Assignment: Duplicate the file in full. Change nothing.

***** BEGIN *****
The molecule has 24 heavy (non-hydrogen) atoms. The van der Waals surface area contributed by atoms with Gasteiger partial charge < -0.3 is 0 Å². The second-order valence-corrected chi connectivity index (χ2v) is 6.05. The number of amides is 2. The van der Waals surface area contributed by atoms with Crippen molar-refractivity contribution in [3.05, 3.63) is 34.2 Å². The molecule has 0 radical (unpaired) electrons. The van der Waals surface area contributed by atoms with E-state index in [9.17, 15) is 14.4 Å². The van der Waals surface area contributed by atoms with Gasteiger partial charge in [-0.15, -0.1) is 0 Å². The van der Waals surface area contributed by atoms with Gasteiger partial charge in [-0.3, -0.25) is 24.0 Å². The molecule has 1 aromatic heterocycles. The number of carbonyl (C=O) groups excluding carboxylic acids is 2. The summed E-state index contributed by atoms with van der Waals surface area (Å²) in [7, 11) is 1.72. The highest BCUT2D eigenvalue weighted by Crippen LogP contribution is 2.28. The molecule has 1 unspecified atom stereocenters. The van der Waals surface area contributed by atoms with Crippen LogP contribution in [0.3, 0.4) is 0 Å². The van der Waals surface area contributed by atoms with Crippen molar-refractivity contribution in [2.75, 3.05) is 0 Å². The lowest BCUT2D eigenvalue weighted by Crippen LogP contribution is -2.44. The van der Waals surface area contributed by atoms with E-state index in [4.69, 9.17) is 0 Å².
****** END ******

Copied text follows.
The molecule has 24 heavy (non-hydrogen) atoms. The van der Waals surface area contributed by atoms with Gasteiger partial charge < -0.3 is 0 Å². The second-order valence-corrected chi connectivity index (χ2v) is 6.05. The number of amides is 2. The van der Waals surface area contributed by atoms with Crippen molar-refractivity contribution in [3.05, 3.63) is 34.2 Å². The molecule has 0 radical (unpaired) electrons. The van der Waals surface area contributed by atoms with E-state index in [9.17, 15) is 14.4 Å². The van der Waals surface area contributed by atoms with Gasteiger partial charge in [-0.15, -0.1) is 0 Å². The van der Waals surface area contributed by atoms with Gasteiger partial charge in [-0.3, -0.25) is 24.0 Å². The molecule has 1 aromatic heterocycles. The number of carbonyl (C=O) groups excluding carboxylic acids is 2. The summed E-state index contributed by atoms with van der Waals surface area (Å²) in [7, 11) is 1.72. The highest BCUT2D eigenvalue weighted by Crippen LogP contribution is 2.28. The molecule has 1 unspecified atom stereocenters. The van der Waals surface area contributed by atoms with Crippen LogP contribution in [0.3, 0.4) is 0 Å². The van der Waals surface area contributed by atoms with Crippen molar-refractivity contribution in [2.75, 3.05) is 0 Å². The lowest BCUT2D eigenvalue weighted by Crippen LogP contribution is -2.44. The van der Waals surface area contributed by atoms with E-state index in [4.69, 9.17) is 0 Å².